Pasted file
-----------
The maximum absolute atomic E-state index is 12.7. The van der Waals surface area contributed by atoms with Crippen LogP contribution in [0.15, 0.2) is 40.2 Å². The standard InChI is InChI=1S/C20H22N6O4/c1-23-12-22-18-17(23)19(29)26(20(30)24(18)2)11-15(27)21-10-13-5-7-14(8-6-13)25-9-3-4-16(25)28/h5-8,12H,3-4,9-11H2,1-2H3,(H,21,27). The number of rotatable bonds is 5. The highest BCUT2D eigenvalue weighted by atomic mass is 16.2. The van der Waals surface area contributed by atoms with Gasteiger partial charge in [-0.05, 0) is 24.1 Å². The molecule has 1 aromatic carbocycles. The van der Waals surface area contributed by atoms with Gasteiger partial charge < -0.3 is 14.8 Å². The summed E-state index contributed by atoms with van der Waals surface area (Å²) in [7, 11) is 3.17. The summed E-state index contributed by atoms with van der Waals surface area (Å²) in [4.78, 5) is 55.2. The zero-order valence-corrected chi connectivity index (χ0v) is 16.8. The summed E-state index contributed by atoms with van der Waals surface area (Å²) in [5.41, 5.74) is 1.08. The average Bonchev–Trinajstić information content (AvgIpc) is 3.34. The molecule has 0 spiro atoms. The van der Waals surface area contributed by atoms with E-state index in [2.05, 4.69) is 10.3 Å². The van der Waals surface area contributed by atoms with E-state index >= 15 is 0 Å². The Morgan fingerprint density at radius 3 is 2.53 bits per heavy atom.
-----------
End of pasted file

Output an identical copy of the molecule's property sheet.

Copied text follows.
The maximum absolute atomic E-state index is 12.7. The van der Waals surface area contributed by atoms with Crippen LogP contribution in [0.15, 0.2) is 40.2 Å². The standard InChI is InChI=1S/C20H22N6O4/c1-23-12-22-18-17(23)19(29)26(20(30)24(18)2)11-15(27)21-10-13-5-7-14(8-6-13)25-9-3-4-16(25)28/h5-8,12H,3-4,9-11H2,1-2H3,(H,21,27). The number of rotatable bonds is 5. The highest BCUT2D eigenvalue weighted by atomic mass is 16.2. The van der Waals surface area contributed by atoms with Gasteiger partial charge in [-0.05, 0) is 24.1 Å². The molecule has 1 aromatic carbocycles. The van der Waals surface area contributed by atoms with Gasteiger partial charge < -0.3 is 14.8 Å². The summed E-state index contributed by atoms with van der Waals surface area (Å²) in [7, 11) is 3.17. The summed E-state index contributed by atoms with van der Waals surface area (Å²) in [4.78, 5) is 55.2. The zero-order valence-corrected chi connectivity index (χ0v) is 16.8. The summed E-state index contributed by atoms with van der Waals surface area (Å²) in [5.41, 5.74) is 1.08. The average Bonchev–Trinajstić information content (AvgIpc) is 3.34. The molecule has 0 spiro atoms. The van der Waals surface area contributed by atoms with E-state index in [2.05, 4.69) is 10.3 Å². The van der Waals surface area contributed by atoms with E-state index >= 15 is 0 Å². The Morgan fingerprint density at radius 3 is 2.53 bits per heavy atom.